I’ve personally learned that the ability to quiet your body and mind provides far more access and control over the fine motor actions you need to play the violin, at any level. The habit of overplaying, of working too hard is difficult to shake once entrenched. So it makes sense to focus on ease and economy of motion regardless of what you are practicing.
Stated another way: you can spend hundreds of hours practicing intricate and complicated technique only to have it obliterated in the heat of the moment. Perhaps the most underrated musical skill is cultivating the ability to do more with less, always removing that which is unnecessary and unhelpful.
Economy of motion and ease of execution should be at the heart your practice. Begin today, by doing more with less.
Is it your experience (like mine) that playing the violin is a journey of a highs quickly followed by lows?
One day on top of the world, I can play practically anything. The very next day, even a simple challenge can seem baffling.
Logically you know that it’s better not to buy into either of these extreme story lines. Clearly, you’re not as great (or as terrible) as you might be telling yourself any given moment.
Still those “off the charts” thoughts and feelings are likely to plague you in any goal oriented project, such as mastering a musical instrument. They can distract, annoy or depress your for weeks on end.
Or… you can take the middle path.
You learn to simply notice the passing thoughts of a chattering mind without believing those thoughts. Noticing your thinking is part of your practice, just like playing scales.
Then, you pick up your fiddle and continue your violin journey with renewed clarity, creativity and a sense of joy.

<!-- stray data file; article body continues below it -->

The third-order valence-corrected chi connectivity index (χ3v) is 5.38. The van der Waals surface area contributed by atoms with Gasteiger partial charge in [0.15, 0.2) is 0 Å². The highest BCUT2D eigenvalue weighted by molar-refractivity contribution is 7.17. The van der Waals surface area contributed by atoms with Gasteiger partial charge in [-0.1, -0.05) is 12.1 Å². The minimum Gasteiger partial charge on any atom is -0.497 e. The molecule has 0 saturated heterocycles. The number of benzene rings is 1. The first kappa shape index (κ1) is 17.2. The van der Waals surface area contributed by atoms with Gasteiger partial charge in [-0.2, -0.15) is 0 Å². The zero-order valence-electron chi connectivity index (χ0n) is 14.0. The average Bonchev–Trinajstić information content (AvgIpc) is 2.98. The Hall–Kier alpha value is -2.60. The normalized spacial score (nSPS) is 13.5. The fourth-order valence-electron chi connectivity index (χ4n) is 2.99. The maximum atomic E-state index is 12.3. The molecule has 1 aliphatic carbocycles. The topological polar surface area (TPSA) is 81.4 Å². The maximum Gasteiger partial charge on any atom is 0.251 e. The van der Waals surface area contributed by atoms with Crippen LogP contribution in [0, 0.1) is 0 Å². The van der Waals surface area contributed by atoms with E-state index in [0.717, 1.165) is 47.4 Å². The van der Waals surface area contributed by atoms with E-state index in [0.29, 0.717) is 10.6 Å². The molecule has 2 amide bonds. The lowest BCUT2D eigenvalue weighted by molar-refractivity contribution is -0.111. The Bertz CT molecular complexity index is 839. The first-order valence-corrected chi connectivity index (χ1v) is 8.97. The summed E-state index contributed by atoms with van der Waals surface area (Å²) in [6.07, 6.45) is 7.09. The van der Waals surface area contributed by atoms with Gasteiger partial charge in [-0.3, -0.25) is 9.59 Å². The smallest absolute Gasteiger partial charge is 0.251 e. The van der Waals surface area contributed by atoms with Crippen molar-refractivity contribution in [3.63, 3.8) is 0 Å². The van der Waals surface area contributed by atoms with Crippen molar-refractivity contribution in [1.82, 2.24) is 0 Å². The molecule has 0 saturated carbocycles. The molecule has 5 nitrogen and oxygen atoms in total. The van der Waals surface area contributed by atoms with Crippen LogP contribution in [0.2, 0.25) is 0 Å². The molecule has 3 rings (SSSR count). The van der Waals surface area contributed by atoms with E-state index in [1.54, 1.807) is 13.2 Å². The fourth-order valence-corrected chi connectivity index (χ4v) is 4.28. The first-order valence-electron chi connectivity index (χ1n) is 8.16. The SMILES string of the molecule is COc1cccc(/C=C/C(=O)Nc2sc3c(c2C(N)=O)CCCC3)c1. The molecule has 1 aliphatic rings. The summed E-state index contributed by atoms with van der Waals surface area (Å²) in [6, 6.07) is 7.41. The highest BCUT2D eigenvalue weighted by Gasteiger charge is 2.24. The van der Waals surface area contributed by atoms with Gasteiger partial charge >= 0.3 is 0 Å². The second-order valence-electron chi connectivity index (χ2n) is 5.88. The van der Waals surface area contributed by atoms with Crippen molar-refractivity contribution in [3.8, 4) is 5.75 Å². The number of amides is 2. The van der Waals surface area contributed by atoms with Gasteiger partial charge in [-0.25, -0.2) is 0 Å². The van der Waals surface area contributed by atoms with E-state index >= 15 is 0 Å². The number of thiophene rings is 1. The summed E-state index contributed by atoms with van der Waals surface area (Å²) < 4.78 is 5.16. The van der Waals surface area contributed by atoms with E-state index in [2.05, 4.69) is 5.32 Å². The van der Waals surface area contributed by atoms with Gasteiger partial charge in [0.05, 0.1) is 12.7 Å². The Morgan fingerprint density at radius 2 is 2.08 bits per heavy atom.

Now, you begin to trust yourself. “Yes! my practice does work, and that’s all that really matters.”
Meditation teacher Jack Kornfield describes it this way:
Learning to rest in the middle path requires a trust in life itself. It is like learning to swim. I remember first taking swimming lessons when I was seven years old. I was a skinny, shivering boy flailing around, trying to stay afloat in a cold pool. But one morning there came a magical moment lying on my back when I was held by the teacher and then released. I realized that the water would hold me, that I could float. I began to trust. Trusting in the middle way, there is an ease and grace, a cellular knowing that we, too, can float in the ever-changing ocean of life which has always held us.
Thats’s really all there is, but it changes everything! When you begin to turn off that chattering mind you’ll feel the freedom of really great practice.
If clear minded, joyful practice resonates with you, read about Practice Circle Program charter membership.
1. Consider all the new songs/pieces, the scales, the bowing exercises. Everything you’re currently working on. It can add up fast!
2. Grab a yellow pad and put it all on a list.
3. Move half the items to a new list, called “coming attractions.”
4. The remaining items: this becomes your working list. Use all your new found time to go deeper, twice as deep as you could have before. Now without the burden of a long list, notice how you can indulge your creativity, curiosity and sense of fun.
5. Then, after you’re feeling good about your working list, go back to your coming attractions list. Now repeat the process: go twice as deep with these items too, but now with the added benefit of everything you’ve learned.
Enjoy the benefits, and this radical idea: the easiest practice is also the best.